Sunday, August 7, 2011

Dante to Dianne Hales -love poetry and popular sayings

    Years ago  while I  was a young teacher  at one of Rome’s prestigious  international schools,  I  found myself  teaching   Beginning Italian to a  class of  adolescents.   As newcomers to Italy, they were  learning the language by osmosis and not  just in the classroom.

 Juicy, descriptive  expletives were learned daily on the soccer field while dialogues  pertaining  to  food  and transport  were  next  in order of importance  as these  teenagers  went out to  explore  the Eternal City and interact with   their Italian counterparts, especially those of  the genteel sex.
 But what about   “la bella lingua”  Dianne Hales describes  in her  bestseller ? What about  a bit of culture and history?  
  Italian actor  Roberto Benigni ‘s successful  theatrical  readings  of  La Divina Commedia  are proving  to modern audiences  that  la lingua di  Dante  has  never  gone  out of  fashion.  Hopefully  my former  students  are  still  using   this poem they learned    to impress  the ladies.  

Tanto gentile e tanto onesta pare
la donna mia, quand'ella altrui saluta,
ch'ogne lingua devèn, tremando, muta,
e li occhi no l'ardiscon di guardare.
Ella si va, sentendosi laudare,
benignamente d'umiltà vestuta,
e par che sia una cosa venuta
da cielo in terra a miracol mostrare

Mostrasi sì piacente a chi la mira
che dà per li occhi una dolcezza al core,
che 'ntender no la può chi no la prova;

e par che de la sua labbia si mova
un spirito soave pien d'amore,
che va dicendo a l'anima: Sospira.

 If  you  are not up to memorizing  a quatrain   or two  in the   13th century Tuscan dialect  which later became   Italian,  you can settle  for   a few of these   simple   rhyming   quotations  to impress your friends  with  your knowledge  of  Italian language  and culture.

Here are  a few popular sayings   still  in daily use among  my neighbors here in central Italy.  Perhaps  few city dwellers  remember  or use  these  snippets of country wisdom, but  in  the Viterbo   province also known as Etruria or Tuscia, they are still understood and used…for  country wisdom  is   graphic and  funny  as well as  being  time-less.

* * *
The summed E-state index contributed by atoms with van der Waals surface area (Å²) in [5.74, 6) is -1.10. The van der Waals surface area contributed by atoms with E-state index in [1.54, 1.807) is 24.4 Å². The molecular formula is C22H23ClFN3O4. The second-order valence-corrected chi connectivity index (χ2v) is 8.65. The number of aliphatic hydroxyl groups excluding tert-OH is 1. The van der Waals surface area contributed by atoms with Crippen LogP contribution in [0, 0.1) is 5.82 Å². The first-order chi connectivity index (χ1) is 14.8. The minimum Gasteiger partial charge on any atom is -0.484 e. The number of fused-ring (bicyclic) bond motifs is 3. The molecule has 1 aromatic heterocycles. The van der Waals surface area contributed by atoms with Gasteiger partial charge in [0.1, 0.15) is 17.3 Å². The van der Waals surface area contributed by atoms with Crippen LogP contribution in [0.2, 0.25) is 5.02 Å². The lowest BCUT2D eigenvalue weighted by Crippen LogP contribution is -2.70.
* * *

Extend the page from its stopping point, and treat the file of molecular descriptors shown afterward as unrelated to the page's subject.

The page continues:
·         Quando Montefogliano mette il cappello, non uscire senza l’ombrello
When  Montefogliano  (local  hill)  puts on  its hat (clouds), don’t go out  without an umbrella.

·         Il gatto nella dispensa quello che non fa, pensa
What  the cat  doesn’t do in  the larder, he thinks about.

·         Il letto è una rosa, chi non dorme si riposa
The bed is  a rose  (comfy),  if you don’t  sleep, you  rest.

·         Latte e vino, veleno fino
Milk  together  with wine  is  a fine poison.
(in other words, no cappuccino  after  a meal with wine)

·         La scolatura alla più bella di natura
The last drop of wine   - to the most beautiful
(in  homage  to  a beautiful dinner companion, while emptying   the wine bottle )

·         Il mondo  è fatto a scale: chi li scende e chi li sale
The world is   like a staircase,  some  go down and some go up.

·         Monache, preti e polli non sono mai satolli
Nuns,  priests  and chickens are  never  full  /satiated.

And, since  it  is August,  
·         Ad agosto, moglia mia non ti conosco

1 comment:

  1. Italian poetry is one of the most beautiful in the world... Dante was a friend of Guido Guinizelli, the beginner of "Dolce Stil Novo", and he continued this new sweet style and became the best italian writer..

    @Mary Jane Your work in italy is very great... you are promoting our culture in the world through article that let dream the people our country!! Thank you!! Keep it up!!